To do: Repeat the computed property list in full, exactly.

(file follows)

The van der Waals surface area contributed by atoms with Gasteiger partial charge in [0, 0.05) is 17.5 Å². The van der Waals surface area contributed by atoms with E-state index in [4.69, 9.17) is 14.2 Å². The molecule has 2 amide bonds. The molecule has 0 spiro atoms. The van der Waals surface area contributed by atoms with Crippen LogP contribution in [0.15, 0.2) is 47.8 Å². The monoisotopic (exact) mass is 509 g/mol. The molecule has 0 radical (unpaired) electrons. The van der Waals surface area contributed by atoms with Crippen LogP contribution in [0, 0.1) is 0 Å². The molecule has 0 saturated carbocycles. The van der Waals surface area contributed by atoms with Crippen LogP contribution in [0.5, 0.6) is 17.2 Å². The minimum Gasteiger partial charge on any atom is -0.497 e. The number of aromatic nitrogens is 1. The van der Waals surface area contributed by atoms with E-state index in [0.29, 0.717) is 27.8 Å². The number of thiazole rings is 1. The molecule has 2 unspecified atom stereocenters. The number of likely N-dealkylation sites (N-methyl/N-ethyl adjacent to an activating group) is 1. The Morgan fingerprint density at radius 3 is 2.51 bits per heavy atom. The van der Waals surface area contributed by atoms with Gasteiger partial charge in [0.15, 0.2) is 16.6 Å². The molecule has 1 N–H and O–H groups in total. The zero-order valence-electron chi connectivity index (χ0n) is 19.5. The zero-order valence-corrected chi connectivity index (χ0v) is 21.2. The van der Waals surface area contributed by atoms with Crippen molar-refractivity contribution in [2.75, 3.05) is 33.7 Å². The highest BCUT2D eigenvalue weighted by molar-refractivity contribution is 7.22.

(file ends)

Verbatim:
The van der Waals surface area contributed by atoms with Gasteiger partial charge in [0, 0.05) is 17.5 Å². The van der Waals surface area contributed by atoms with E-state index in [4.69, 9.17) is 14.2 Å². The molecule has 2 amide bonds. The molecule has 0 spiro atoms. The van der Waals surface area contributed by atoms with Crippen LogP contribution in [0.15, 0.2) is 47.8 Å². The monoisotopic (exact) mass is 509 g/mol. The molecule has 0 radical (unpaired) electrons. The van der Waals surface area contributed by atoms with Crippen LogP contribution in [0, 0.1) is 0 Å². The molecule has 0 saturated carbocycles. The van der Waals surface area contributed by atoms with Crippen LogP contribution in [0.5, 0.6) is 17.2 Å². The minimum Gasteiger partial charge on any atom is -0.497 e. The number of aromatic nitrogens is 1. The van der Waals surface area contributed by atoms with E-state index in [0.29, 0.717) is 27.8 Å². The number of thiazole rings is 1. The molecule has 2 unspecified atom stereocenters. The number of likely N-dealkylation sites (N-methyl/N-ethyl adjacent to an activating group) is 1. The Morgan fingerprint density at radius 3 is 2.51 bits per heavy atom. The van der Waals surface area contributed by atoms with Gasteiger partial charge in [0.15, 0.2) is 16.6 Å². The molecule has 1 N–H and O–H groups in total. The zero-order valence-electron chi connectivity index (χ0n) is 19.5. The zero-order valence-corrected chi connectivity index (χ0v) is 21.2. The van der Waals surface area contributed by atoms with Crippen molar-refractivity contribution in [2.75, 3.05) is 33.7 Å². The highest BCUT2D eigenvalue weighted by molar-refractivity contribution is 7.22.